According to the Silver Institute, global demand for silver will rise to 1.025 billion ounces in 2021, the highest in eight years, led by investments in industrial and investment-grade physical silver, ie., bars and coins.
“The outlook for the silver price in 2021 remains exceptionally encouraging, with the annual average price projected to rise by 46 percent to … $30,” it said in a statement.
The United States is back in the fold of countries pledging to reduce greenhouse gas emissions, and that is helping to drive demand for an assemblage of metals that a global push to decarbonize and electrify is expected to require.
The big question is, will there be enough copper for future electrification needs, globally? Plus all the other modern-day uses of copper?
The short answer is no, not without a massive acceleration of copper production worldwide.
Global leaders have set strict decarbonization targets that require green-focused infrastructure built with copper. This, combined with a massive rise in government expenditures and years of underinvestment, has investment bank Goldman Sachs predicting that another commodity super-cycle is on the horizon.
Tinka Resources’ (TSX.V:TK, OTCQB:TKRFF) Ayawilca polymetallic project in Peru just got a whole lot more interesting with the discovery of a new tin zone, that is expected to add significant value to what is already the largest zinc development project in Latin America and one of the biggest zinc resources held by a junior explorer.
“The adage of ‘if it can’t be grown it must be mined’ serves as a reminder that electric vehicles, transitional energy, and a green economy start with metals. The supply chain for batteries, wind turbines, solar panels, electric motors, transmission lines, 5G — everything that is needed for a Green Economy starts with metals and mining. Demand for these metals, principally lithium, nickel and cobalt on the battery side and copper, uranium and rare earth elements on the energy side is expected to rise rapidly.”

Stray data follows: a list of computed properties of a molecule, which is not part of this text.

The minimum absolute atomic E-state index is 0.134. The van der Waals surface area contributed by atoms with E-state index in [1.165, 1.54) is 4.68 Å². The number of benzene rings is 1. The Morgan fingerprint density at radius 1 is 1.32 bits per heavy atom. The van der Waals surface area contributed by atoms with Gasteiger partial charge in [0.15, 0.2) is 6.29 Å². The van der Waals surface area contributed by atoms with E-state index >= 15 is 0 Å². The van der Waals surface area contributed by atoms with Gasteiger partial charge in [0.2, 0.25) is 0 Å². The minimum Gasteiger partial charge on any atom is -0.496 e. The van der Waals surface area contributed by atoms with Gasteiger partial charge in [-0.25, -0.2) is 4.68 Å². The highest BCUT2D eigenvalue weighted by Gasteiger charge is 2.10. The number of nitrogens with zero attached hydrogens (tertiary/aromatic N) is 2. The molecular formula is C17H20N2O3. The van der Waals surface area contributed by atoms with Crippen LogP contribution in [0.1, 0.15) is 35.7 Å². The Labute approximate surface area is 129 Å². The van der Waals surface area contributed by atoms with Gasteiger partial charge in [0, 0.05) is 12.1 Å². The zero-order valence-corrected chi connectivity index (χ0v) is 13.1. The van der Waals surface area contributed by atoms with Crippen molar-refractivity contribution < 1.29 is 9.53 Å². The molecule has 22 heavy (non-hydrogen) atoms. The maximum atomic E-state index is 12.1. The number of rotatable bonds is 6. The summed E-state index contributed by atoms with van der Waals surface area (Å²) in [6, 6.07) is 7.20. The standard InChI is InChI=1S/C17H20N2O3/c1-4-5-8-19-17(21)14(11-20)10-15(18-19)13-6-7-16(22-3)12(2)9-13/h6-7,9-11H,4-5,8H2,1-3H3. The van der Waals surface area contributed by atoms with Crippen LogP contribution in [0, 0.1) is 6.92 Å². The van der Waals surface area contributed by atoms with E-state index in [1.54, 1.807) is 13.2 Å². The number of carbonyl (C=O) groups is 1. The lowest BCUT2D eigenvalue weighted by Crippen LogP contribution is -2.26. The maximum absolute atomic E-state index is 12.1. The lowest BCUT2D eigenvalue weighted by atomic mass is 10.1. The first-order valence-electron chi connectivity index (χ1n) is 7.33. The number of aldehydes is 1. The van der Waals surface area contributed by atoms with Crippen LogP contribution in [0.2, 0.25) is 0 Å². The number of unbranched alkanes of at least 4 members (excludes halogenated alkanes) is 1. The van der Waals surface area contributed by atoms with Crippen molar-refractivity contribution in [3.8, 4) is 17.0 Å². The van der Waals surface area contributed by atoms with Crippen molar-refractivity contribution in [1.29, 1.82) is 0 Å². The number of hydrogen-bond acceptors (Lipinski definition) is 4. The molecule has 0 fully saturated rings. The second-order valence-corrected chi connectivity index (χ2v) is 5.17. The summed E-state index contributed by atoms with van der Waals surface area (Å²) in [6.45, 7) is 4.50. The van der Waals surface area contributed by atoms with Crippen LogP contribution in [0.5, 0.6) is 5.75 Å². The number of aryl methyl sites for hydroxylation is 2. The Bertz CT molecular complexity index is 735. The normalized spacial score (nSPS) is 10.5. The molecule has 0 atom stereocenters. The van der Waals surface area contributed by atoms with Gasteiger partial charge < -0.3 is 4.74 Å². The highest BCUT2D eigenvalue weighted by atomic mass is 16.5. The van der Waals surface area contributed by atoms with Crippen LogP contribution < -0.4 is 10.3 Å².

Mainstream media and the large mining companies are finally catching on to what we at AOTH have been saying for the past two years: the copper market is heading for a severe supply shortage due to a perfect storm of under-exploration/ lack of discovery of new deposits, clashing with a huge increase in demand due to electrification and decarbonization.
When looking for an investment, the approach I take involves looking at the global, big picture conditions. I study trends, read the news, basically watch and listen to what’s going on in the world. Then I study the different sectors to select the one (or ones) that I think is going to match up well with the overriding, long-term theme. This is top-down investing.
The second part of my search for the dominant investment is a bottom-up approach. This is where I find individual companies, in the specific sector I have chosen to invest in.
Goldman Sachs says that the next structural bull market for commodities will be driven by spending on green energy.